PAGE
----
The lodge is one of those publicly owned and operated facilities that are clouded in uncertainty. The provincial government wants to close it but can’t: there are simply too many old folks lined up and waiting for beds. The uncertainty that hovers over the place is reflected in the slow erosion of amenities and the awkward management. When Dad first arrived there was an active social calendar organized to engage the minds of residents, Happy Hour every Wednesday afternoon, visiting musicians and storytellers. Eventually the recreational activities slowed to a trickle.
Decisions about residents’ care can be baffling and deplorably handled, such as on the day one woman arrived for a visit and was told that her resident husband would be shuttled off the next morning to a privately owned, publicly funded facility across town. No advance notice—just get packed. Such callousness is symptomatic of a system under critical stress and does little to engender faith in the province’s approach to seniors’ care. Neither do some of the bizarre, Kafka-esque redundancies, such as the ongoing closure, renovation, reopening, and closure again of floors at the lodge; beds are often left empty while seniors languish (expensively) at a nearby hospital awaiting placement in a facility. This egregiously inefficient use of public resources is no doubt connected to the government’s desire to offload responsibility for seniors’ care; it would be laughable, in a Monty Python sort of way, if people weren’t being put through an emotional meat grinder.
In Dad’s final days, often the only signs to suggest recognition and awareness were a faint glimmer in his blue eyes, a raised eyebrow, a subtle nod. Last December, just before Christmas, I sat with him and other residents to sing carols with one of the staff members. It was a heartwarming comedy of half-forgotten choruses and off-key murmuring but also some surprisingly melodic voices. Music always manages to tap something in our psyches, even in those lost in the neurological mists of dementia. After the singsong was over, a few residents went back to staring blankly at a TV screen. Another tapped her feet in her wheelchair while one of the eccentric care aides belted out a Broadway tune in her operatic tenor.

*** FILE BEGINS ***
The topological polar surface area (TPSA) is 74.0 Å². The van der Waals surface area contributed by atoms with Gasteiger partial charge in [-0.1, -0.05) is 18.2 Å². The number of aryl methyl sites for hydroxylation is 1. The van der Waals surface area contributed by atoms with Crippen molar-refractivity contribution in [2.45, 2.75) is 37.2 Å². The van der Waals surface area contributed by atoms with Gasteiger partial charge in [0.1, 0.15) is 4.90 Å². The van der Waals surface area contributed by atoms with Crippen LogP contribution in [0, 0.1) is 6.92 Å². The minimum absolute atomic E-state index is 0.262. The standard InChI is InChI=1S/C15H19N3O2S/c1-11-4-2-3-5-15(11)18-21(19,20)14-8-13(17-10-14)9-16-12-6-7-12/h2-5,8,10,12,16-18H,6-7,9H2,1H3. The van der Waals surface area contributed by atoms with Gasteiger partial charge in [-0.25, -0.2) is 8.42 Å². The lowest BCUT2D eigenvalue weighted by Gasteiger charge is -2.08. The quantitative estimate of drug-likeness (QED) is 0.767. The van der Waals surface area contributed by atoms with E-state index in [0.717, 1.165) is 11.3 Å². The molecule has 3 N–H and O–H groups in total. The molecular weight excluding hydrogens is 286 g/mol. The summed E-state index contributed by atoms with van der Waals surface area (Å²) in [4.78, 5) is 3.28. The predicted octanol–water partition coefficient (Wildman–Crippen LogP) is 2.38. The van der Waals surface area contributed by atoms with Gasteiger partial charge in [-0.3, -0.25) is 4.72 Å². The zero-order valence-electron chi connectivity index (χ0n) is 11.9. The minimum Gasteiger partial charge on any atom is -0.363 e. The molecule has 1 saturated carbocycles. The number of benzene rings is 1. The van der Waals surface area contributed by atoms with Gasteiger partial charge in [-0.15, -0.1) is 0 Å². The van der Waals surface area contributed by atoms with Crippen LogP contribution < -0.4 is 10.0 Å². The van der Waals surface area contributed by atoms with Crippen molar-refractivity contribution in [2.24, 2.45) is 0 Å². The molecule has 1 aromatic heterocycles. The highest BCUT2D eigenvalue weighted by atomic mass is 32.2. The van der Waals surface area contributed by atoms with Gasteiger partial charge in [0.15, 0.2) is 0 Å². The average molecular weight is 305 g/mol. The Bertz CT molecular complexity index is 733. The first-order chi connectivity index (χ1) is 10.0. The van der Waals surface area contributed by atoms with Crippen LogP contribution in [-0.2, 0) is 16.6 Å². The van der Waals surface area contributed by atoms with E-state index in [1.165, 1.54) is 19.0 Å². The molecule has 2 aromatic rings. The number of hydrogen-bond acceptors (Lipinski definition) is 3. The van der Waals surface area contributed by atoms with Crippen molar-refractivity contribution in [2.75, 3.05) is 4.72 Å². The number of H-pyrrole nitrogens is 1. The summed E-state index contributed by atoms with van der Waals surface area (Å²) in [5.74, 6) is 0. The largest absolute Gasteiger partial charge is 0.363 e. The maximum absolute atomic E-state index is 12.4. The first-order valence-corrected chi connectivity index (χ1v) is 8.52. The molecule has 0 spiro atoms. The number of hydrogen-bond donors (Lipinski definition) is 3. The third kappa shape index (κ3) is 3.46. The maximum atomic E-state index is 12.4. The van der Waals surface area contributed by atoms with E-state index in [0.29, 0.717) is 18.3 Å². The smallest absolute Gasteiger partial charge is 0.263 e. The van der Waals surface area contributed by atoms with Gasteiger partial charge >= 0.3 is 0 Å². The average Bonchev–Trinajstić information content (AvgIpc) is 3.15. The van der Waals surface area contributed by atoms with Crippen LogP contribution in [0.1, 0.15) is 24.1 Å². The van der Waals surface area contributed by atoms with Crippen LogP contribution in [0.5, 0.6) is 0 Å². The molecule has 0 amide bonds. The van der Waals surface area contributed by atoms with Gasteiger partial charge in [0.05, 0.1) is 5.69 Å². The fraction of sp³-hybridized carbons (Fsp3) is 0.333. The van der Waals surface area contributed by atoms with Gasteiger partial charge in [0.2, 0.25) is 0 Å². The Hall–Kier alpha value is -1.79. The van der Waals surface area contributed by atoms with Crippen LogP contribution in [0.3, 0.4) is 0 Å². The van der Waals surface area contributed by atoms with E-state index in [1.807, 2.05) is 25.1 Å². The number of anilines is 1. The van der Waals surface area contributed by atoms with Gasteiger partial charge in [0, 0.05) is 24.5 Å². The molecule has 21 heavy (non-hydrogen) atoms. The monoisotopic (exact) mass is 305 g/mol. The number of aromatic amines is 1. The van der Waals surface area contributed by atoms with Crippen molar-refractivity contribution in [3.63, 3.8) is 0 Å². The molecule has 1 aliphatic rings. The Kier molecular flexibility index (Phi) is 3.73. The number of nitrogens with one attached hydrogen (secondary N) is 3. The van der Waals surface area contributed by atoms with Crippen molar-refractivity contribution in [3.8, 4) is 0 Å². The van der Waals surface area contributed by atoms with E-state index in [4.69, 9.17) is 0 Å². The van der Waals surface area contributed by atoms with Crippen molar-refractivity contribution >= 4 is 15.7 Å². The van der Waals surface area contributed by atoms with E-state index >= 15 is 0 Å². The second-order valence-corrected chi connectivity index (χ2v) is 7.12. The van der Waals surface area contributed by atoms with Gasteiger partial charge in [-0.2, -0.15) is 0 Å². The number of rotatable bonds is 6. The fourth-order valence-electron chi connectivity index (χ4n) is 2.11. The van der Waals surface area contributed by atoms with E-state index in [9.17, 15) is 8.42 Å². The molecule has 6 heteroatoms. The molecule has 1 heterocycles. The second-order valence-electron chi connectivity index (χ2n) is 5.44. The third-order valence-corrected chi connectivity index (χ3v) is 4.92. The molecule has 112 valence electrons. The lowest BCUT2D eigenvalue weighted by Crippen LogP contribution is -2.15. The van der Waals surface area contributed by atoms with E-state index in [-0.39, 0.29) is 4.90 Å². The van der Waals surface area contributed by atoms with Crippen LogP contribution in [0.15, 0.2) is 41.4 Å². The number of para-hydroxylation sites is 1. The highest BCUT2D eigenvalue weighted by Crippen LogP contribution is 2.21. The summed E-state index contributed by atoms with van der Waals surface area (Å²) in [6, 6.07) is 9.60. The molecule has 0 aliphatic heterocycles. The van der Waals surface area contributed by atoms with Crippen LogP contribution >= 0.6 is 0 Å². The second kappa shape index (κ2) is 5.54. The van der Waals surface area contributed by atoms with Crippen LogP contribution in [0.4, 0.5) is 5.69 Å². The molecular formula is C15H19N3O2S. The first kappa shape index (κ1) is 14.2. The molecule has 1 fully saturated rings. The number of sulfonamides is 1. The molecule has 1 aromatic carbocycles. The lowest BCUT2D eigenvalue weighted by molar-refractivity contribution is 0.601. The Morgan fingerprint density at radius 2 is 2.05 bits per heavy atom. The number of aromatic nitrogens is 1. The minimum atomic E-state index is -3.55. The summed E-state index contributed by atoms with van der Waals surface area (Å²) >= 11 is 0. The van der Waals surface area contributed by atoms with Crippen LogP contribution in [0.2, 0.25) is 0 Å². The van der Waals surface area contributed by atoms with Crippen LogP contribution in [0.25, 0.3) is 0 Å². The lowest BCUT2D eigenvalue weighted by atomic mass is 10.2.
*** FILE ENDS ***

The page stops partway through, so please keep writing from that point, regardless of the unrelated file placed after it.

Despite the institutional trappings, my visits to the lodge grew to feel like visiting family—an odd, hybridized family of confused elders, their spouses and offspring, care aides and nurses, but a family no less. Between them they forge an informal support group, born out of mutual understanding and grieving. Through it all, my father endured the cruelties of dementia and affronts to his privacy with an aplomb and graciousness that were inspiring. Whether it was his practical Scots nature or just the hazy effects of the disease, we will never know.
When Christmas was over, it was time for me to head back to Vancouver Island. I kissed Dad on the forehead and left him at his table. He studied me silently, blue eyes opaque behind thick glasses, a quizzical look on his face. For a moment his lips moved, but no sound came forth. Four months later, on April 20, the long goodbye came to an end. Dad was finally liberated from an incarceration of mind and body, and his family from the frustrating labyrinth of seniors’ care. None of us—Dad included—could have imagined this would be the final chapter to a wonderful life lived with kindness and dignity. VM